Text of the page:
If the services are land-related and the land is in Italy the supply is made in Italy regardless of residence or status of client.

Since the client does not belong in Italy the reverse charge cannot apply.

You therefore need to register in Italy (assuming turnover is above Italy registration limit, if there is one).

Thanks (1)
to Wilson Philips
09th Mar 2019 09:59

Absolutely right.
My only quibble is that there are no registration thresholds for non-national taxpayers, so registration in Italy will be obligatory irrespective of turnover.

Thanks (1)
to leshoward
09th Mar 2019 10:05

Thanks, Les - that’s why I included the proviso at the end! I suspected that would be the case, but didn’t have access to reference material at the time.

Thanks (1)
avatar
08th Mar 2019 18:50

Screenwipe wrote:

Every time I go back to the accountant and ask for clarification, they just ping me screen shots from the .gov website or links to guidance notes. If I understood that kind of thing I would have been an actual accountant but I don't and I'm not. Yet with every answer comes a bill. So I'm fed up with asking them, I am now asking you for help.

You need a new accountant - one who you trust when they give you a response. Why would you trust internet randoms more than your appointed accountant?

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to Accountant A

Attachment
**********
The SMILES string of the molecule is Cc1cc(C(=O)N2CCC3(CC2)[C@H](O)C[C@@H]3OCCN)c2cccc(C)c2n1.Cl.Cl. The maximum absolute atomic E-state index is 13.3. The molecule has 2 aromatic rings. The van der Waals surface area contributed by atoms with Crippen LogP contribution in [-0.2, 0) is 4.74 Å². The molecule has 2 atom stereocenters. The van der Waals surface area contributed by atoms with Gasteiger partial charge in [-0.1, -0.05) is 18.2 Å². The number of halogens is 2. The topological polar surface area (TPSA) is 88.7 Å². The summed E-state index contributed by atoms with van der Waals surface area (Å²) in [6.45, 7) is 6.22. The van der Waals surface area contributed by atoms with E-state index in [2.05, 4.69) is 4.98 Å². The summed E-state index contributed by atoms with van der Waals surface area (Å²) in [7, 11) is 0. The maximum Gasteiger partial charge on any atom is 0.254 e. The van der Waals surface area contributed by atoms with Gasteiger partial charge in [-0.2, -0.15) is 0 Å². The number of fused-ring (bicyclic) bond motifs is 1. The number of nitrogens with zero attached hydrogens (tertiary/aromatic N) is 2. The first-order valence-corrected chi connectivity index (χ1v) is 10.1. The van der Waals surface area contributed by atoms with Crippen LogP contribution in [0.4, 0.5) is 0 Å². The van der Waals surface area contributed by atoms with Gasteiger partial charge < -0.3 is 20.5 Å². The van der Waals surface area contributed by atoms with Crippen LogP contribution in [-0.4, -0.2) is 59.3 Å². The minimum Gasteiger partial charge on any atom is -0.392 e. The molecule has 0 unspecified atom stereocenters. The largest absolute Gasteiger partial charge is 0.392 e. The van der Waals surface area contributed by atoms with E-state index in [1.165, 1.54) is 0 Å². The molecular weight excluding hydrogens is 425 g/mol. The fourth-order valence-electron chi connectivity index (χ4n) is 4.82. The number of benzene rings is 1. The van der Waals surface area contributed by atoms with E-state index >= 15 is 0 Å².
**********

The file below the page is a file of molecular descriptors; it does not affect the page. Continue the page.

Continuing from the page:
08th Mar 2019 23:31

As an ‘internet random’ I agree. My response was based on the info presented but you need to speak to an accountant that is fully aware of all facts.

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to Wilson Philips
09th Mar 2019 13:21

Wilson Philips wrote:

As an ‘internet random’ I agree. My response was based on the info presented but you need to speak to an accountant that is fully aware of all facts.

Not a criticism of you or any particular poster. It's just bizarre that someone would seek the advice of anonymous people he has zero background knowledge of, over his paid professional adviser.

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to Accountant A
09th Mar 2019 13:31

No worries - no criticism taken!

It is equally odd that one would seek advice from someone that knows zero about the questioner’s circumstances.

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09th Mar 2019 09:41

From the way you phrased your question you are the sort of client that the better firms of accountants are crying out to meet.
Your current accountants aren't up to looking after you any more even if they were before. Could be you've outgrown them. Now's the time to take action.
Start looking for other accountants. Take your time, ask several of them how much advice and time they can give you on issues like this and others and what resources they have. Then compare and contrast, accepting that the fees might be higher for the ones you rate, but worth every penny.
If you just stick with your current accountants and moan - as so many other people do - you're not doing yourself or your business any favours.
It's not difficult to change accountants. Your new accountant will do all the heavy lifting for you.